2020

EXPERT ANSWERS

This month’s question

What if executive leadership ignores quality? I’ve encountered leadership that is focused on the appearance of quality, but actively suppresses it. What can a manager do in these situations?

Our response

Sadly, lack of upper management support is rampant in all industries. The lack of leadership buy-in trickles into the quality system and results in lost sales in the form of high complaint rates, sometimes resulting in a recall or other detrimental outcomes.

Ideally, leadership would take a more proactive approach to quality. Most of us, however, would be happy if leadership took any sort of approach, even if reactive. And a minority of us will experience neither. As quality professionals, we must decide: What then? How can we continue to be quality professionals in organizations that aren’t focused on quality?

Action through numbers

Most upper management is focused on the bottom line and money. After all, an organization can’t be successful if it isn’t profitable. If you can quantify the importance of quality in these ways, go this route.

Do you have scrap and rejection rates, or the costs associated with returns? It may be beneficial to run a cost analysis. Include not just physical inventory replacements, but also employee time. How long does it take customer service to receive and handle a complaint? How long does it take the quality department to investigate and find the root cause? How long does it take manufacturing to assemble a new component? How long does it take warehouse employees to put it on a pallet and ship it?

Management may not see all the costs associated with poor quality, so if you have that information, use it to paint a complete picture.

Action through example

Was a competitor’s product written up by a regulatory firm? Did it issue a recall? Is it reporting lower sales? Did it go out of business? If so, share this with management. Include any negative information, such as negative publicity on social media, declining sales and even jail time, if your competitor did something horrible. Reiterate that your organization cannot go down this path, and the only way to prevent it is by committing to quality. A relatable scary story may be just what management needs to take action.

Action through CAPA

Did the quality assurance director promise to add three new quality control inspectors last year, but hire no one? Did he or she promise to outsource your calibration services so you’d have more time to review complaints, but didn’t follow through? Are items missed in inspection records because you haven’t had time to revise the procedure?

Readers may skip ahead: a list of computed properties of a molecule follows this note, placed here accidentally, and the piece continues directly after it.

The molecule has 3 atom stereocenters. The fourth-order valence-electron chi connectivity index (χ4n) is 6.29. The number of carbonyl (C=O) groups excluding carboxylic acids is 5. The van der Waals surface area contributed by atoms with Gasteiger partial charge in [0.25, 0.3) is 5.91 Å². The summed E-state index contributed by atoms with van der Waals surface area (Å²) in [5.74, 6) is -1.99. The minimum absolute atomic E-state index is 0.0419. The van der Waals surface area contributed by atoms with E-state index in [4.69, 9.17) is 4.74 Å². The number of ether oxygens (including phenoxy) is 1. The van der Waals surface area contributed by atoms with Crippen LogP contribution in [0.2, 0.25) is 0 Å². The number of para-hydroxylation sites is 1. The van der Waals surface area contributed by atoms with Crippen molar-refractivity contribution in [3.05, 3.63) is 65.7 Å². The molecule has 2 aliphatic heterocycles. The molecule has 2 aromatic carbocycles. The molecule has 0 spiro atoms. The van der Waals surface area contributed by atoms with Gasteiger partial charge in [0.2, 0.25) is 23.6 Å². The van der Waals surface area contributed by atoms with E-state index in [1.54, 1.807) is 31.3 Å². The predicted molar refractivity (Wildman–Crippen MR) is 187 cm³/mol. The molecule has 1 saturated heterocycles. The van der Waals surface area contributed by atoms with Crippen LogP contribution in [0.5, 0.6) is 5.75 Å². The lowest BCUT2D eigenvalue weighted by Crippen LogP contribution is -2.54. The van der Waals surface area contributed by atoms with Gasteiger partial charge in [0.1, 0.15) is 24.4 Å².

If this sounds familiar, put it in a corrective and preventive action (CAPA) record. Most organizations have a CAPA system that handles quality-related issues. If informal actions aren’t being addressed, put them in writing. Assign a responsible party and due date. Require weekly project updates to see how CAPA implementation is going. Assigning accountability to individuals—not departments—typically generates traction to get things done.

Action through audit

During my audits, I ask management how it feels about quality. I ask specifics about its policy and some higher-level items, but also about recent complaints, just to see if management really knows what’s going on at lower levels in the organization.

I ask the quality team this same question. If I sense things could be better, I continue probing to get a feel of what’s going on. I find that management reacts to deficiencies when they’re formalized, such as in an audit report.

As an auditor, I appreciate candid responses and comments, and ask the quality team if there is anything specific I should address in my report as an opportunity for improvement. If you have the opportunity, talk to others who may have a higher-hand at making changes in your organization.

Extreme action

In the end, you are the best judge of what could work, and what inaction can do to your organization. If you’re not making progress, it may be time to leave. But try every angle first—continue to be patient and measure your own progress. Use emails to document what really is going on and to clarify decisions. This minimizes your liability and makes it clear to management where you stand.

Ultimately, after every attempt has been exhausted, the decision to leave is up to you.


This response was written by Denise Wrestler, QA/RA Consultant, CYA Medical Device Consulting, Carrollton, TX.


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